#   date       city       dayOfWeek activeUsers sessions
#   <date>     <chr>      <chr>           <dbl>    <dbl>
# 1 2020-04-16 Copenhagen 5                   3        4
# 2 2020-04-10 Copenhagen 6                   2        2
# 3 2020-04-15 Copenhagen 4                   2        2
# 4 2020-04-17 Copenhagen 6                   2        2
# ...

Making filter elements

The base object is ga_data_filter() - this holds the logic for the specific metric or dimension you are using. The function uses a new DSL for GA4 filters, the syntax rules are detailed below:

  • A single filter, or multiple filters within a filter expression can be passed in to ga_data()
  • The single filter syntax is (field) (operator) (value) e.g. city=="Copenhagen"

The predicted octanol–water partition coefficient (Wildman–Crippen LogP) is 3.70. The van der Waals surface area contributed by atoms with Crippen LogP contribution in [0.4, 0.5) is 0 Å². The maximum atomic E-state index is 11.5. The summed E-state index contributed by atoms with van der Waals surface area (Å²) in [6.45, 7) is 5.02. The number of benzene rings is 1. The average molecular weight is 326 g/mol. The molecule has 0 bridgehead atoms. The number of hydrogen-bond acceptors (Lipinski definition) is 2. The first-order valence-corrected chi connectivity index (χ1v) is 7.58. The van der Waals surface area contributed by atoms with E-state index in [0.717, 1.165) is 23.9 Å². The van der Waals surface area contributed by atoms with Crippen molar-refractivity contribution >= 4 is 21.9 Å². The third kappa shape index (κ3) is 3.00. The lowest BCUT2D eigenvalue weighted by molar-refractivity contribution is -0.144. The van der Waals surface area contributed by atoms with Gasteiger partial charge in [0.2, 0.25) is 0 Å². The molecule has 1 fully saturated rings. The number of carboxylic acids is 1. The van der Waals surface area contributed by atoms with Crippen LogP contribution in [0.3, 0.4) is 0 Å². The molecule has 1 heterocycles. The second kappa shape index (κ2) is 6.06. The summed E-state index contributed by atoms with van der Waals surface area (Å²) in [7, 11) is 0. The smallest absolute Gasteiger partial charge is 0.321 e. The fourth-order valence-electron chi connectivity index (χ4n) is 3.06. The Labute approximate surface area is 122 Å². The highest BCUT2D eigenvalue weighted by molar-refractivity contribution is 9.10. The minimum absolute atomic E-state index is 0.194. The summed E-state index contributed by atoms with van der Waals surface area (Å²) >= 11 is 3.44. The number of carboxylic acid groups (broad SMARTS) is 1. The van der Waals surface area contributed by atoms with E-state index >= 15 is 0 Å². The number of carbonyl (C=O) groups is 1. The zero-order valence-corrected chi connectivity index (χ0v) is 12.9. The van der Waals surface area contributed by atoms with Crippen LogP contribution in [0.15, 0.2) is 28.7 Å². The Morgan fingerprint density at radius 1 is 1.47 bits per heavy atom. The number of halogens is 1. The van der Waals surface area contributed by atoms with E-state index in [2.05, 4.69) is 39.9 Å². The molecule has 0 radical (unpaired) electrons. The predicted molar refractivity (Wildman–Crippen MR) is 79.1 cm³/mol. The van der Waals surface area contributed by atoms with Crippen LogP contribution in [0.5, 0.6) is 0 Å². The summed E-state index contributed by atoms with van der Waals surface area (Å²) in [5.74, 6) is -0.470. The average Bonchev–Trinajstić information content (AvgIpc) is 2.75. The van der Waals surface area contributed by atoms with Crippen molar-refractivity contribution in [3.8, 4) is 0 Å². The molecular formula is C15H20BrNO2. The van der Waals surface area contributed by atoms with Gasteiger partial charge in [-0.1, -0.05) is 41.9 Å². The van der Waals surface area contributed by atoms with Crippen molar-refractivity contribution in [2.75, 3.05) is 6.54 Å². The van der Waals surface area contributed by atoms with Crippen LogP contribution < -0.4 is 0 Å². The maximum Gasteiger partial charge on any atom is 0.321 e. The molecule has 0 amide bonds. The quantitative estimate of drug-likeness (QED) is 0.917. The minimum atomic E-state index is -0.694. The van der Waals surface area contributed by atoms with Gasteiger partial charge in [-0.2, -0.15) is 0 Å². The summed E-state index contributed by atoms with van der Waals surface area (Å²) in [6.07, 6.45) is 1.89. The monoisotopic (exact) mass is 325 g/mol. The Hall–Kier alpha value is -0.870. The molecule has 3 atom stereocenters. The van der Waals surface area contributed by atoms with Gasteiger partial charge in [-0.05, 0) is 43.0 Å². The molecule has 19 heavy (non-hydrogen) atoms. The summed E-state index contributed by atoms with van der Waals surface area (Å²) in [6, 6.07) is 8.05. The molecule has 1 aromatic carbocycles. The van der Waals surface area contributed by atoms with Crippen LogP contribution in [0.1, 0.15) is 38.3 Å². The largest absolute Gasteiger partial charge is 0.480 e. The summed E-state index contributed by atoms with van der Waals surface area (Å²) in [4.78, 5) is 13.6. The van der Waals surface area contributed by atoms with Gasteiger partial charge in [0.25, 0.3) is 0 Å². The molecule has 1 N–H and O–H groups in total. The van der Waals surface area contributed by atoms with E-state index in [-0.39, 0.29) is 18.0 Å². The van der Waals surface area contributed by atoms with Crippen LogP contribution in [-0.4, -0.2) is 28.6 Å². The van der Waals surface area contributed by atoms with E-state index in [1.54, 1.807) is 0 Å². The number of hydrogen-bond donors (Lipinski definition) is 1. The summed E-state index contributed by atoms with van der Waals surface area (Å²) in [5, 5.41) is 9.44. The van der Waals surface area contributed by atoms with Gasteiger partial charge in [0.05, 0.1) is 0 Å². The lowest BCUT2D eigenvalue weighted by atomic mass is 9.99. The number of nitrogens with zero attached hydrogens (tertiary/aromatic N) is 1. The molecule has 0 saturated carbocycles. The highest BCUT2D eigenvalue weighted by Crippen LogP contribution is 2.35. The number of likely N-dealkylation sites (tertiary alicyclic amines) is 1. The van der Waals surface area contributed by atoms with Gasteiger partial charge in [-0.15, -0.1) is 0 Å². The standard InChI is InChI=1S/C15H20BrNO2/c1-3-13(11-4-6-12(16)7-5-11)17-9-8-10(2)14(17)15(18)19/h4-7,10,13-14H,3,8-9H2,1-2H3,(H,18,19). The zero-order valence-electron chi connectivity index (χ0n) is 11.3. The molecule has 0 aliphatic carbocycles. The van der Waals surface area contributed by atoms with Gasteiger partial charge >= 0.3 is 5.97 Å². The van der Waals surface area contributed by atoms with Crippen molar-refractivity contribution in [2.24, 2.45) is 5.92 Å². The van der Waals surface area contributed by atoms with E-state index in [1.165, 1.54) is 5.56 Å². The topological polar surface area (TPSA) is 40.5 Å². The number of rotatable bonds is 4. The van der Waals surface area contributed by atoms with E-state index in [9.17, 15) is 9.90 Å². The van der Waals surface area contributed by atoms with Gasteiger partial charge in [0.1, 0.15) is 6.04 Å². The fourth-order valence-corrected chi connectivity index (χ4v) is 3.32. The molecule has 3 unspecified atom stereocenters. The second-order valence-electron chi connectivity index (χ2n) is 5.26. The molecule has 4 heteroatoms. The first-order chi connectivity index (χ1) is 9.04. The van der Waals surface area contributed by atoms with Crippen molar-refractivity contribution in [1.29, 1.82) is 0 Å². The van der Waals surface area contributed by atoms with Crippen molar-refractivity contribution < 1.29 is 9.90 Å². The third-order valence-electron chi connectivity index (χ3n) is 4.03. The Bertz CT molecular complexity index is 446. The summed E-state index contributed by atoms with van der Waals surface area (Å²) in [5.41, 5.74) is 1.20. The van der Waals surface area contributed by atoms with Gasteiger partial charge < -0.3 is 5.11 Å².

• (field) is a dimension or metric for your web property, which you can review via ga_meta("data")
  • (field) can be quoted ("city", "session"), or unquoted ( city or session) if you want to use validation.
  • (field) validation for unquoted fields is available if using default metadata (e.g. city or session), or you have fetched your custom fields via ga_meta("data", propertyId=123456)
  • (operator) can be one of ==, >, >=, <, <= for metrics
  • (operator) can be one of ==, %begins%, %ends%, %contains%, %contains%, %regex%, %regex_partial% for dimensions
  • dimension (operator) are by default case sensitive. Make them case insensitive by using UPPER case variations %BEGINS%, %ENDS% etc. or %==% for case insensitive exact matches
  • (value) can be strings ("dim1"), numerics (55), string vectors (c("dim1", "dim2")), numeric vectors (c(1,2,3)) or NULL (NULL) which will correspond to different types of filters